Chronic and acute effects of stress on energy balance: are there appropriate animal models?

Research output: Contribution to journalReview article

50 Citations (Scopus)

Abstract

Stress activates multiple neural and endocrine systems to allow an animal to respond to and survive in a threatening environment. The corticotropin-releasing factor system is a primary initiator of this integrated response, which includes activation of the sympathetic nervous system and the hypothalamic-pituitaryadrenal (HPA) axis. The energetic response to acute stress is determined by the nature and severity of the stressor, but a typical response to an acute stressor is inhibition of food intake, increased heat production, and increased activity with sustained changes in body weight, behavior, and HPA reactivity. The effect of chronic psychological stress is more variable. In humans, chronic stress may cause weight gain in restrained eaters who show increased HPA reactivity to acute stress. This phenotype is difficult to replicate in rodent models where chronic psychological stress is more likely to cause weight loss than weight gain. An exception may be hamsters subjected to repeated bouts of social defeat or foot shock, but the data are limited. Recent reports on the food intake and body composition of subordinate members of group-housed female monkeys indicate that these animals have a similar phenotype to human stress-induced eaters, but there are a limited number of investigators with access to the model. Few stress experiments focus on energy balance, but more information on the phenotype of both humans and animal models during and after exposure to acute or chronic stress may provide novel insight into mechanisms that normally control body weight.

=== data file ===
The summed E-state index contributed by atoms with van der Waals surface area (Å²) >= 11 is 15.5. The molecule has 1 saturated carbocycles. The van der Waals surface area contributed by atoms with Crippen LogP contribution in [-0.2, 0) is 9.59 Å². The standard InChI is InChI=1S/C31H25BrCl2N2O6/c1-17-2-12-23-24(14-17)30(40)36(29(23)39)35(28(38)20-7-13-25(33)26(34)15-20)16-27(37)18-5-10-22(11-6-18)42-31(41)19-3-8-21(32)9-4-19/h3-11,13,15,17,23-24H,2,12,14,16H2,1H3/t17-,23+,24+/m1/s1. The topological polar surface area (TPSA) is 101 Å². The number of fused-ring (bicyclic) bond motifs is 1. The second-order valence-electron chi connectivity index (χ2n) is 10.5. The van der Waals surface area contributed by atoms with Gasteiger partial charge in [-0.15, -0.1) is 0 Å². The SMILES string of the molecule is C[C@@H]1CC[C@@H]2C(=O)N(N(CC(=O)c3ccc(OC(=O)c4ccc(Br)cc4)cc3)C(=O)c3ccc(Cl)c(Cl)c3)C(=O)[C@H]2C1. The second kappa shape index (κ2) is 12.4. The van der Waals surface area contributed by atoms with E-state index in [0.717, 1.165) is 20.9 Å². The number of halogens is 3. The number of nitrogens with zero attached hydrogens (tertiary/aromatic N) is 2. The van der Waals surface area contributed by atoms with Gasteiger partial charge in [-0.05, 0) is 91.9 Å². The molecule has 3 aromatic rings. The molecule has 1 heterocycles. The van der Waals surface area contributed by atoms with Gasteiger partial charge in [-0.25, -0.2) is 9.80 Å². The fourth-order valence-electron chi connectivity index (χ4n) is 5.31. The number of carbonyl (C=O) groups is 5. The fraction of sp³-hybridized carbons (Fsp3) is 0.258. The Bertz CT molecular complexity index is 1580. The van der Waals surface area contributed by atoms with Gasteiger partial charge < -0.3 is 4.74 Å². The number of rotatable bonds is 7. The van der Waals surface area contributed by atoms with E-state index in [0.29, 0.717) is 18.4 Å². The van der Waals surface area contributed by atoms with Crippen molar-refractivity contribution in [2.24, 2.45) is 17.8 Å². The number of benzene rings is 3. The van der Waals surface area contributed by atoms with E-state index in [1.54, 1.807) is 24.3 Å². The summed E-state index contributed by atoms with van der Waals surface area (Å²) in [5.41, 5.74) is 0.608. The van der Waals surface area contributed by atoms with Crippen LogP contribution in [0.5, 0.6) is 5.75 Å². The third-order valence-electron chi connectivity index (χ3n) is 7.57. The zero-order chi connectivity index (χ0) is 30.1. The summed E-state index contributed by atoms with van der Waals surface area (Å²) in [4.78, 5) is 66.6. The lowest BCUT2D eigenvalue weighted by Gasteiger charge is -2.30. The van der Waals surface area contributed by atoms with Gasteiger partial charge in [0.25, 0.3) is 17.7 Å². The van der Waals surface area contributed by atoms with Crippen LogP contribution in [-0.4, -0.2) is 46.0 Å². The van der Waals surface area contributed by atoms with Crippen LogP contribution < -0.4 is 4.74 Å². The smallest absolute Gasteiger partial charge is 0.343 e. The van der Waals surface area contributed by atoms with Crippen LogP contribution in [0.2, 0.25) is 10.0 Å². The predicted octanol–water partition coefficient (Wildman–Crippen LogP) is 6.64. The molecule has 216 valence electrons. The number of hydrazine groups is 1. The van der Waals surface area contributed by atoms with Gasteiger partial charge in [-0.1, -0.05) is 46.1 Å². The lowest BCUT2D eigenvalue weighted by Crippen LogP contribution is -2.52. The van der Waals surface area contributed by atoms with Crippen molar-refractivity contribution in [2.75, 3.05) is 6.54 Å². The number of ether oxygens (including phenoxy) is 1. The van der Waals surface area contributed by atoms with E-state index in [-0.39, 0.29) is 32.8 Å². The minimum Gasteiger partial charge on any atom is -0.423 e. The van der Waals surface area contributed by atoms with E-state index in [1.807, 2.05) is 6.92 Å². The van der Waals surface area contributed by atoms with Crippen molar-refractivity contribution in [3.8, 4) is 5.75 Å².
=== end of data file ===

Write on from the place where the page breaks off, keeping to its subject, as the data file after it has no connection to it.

Original languageEnglish (US)
Pages (from-to)R250-R265
JournalAmerican Journal of Physiology - Regulatory Integrative and Comparative Physiology
Volume308
Issue number4
DOIs
StatePublished - Feb 15 2015

Fingerprint

Animal Models
Phenotype
Psychological Stress
Weight Gain
Eating
Body Weight Changes
Endocrine System
Thermogenesis
Corticotropin-Releasing Hormone
Sympathetic Nervous System
Body Composition
Cricetinae
Haplorhini
Foot
Weight Loss
Rodentia
Shock
Body Weight
Research Personnel
Inhibition (Psychology)

Keywords

  • Chronic social stress
  • Comfort foods
  • Corticotropin-releasing factor system
  • Restraint stress

ASJC Scopus subject areas

  • Physiology
  • Physiology (medical)

Cite this

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title = "Chronic and acute effects of stress on energy balance: are there appropriate animal models?",
abstract = "Stress activates multiple neural and endocrine systems to allow an animal to respond to and survive in a threatening environment. The corticotropin-releasing factor system is a primary initiator of this integrated response, which includes activation of the sympathetic nervous system and the hypothalamic-pituitaryadrenal (HPA) axis. The energetic response to acute stress is determined by the nature and severity of the stressor, but a typical response to an acute stressor is inhibition of food intake, increased heat production, and increased activity with sustained changes in body weight, behavior, and HPA reactivity. The effect of chronic psychological stress is more variable. In humans, chronic stress may cause weight gain in restrained eaters who show increased HPA reactivity to acute stress. This phenotype is difficult to replicate in rodent models where chronic psychological stress is more likely to cause weight loss than weight gain. An exception may be hamsters subjected to repeated bouts of social defeat or foot shock, but the data are limited. Recent reports on the food intake and body composition of subordinate members of group-housed female monkeys indicate that these animals have a similar phenotype to human stress-induced eaters, but there are a limited number of investigators with access to the model. Few stress experiments focus on energy balance, but more information on the phenotype of both humans and animal models during and after exposure to acute or chronic stress may provide novel insight into mechanisms that normally control body weight.",
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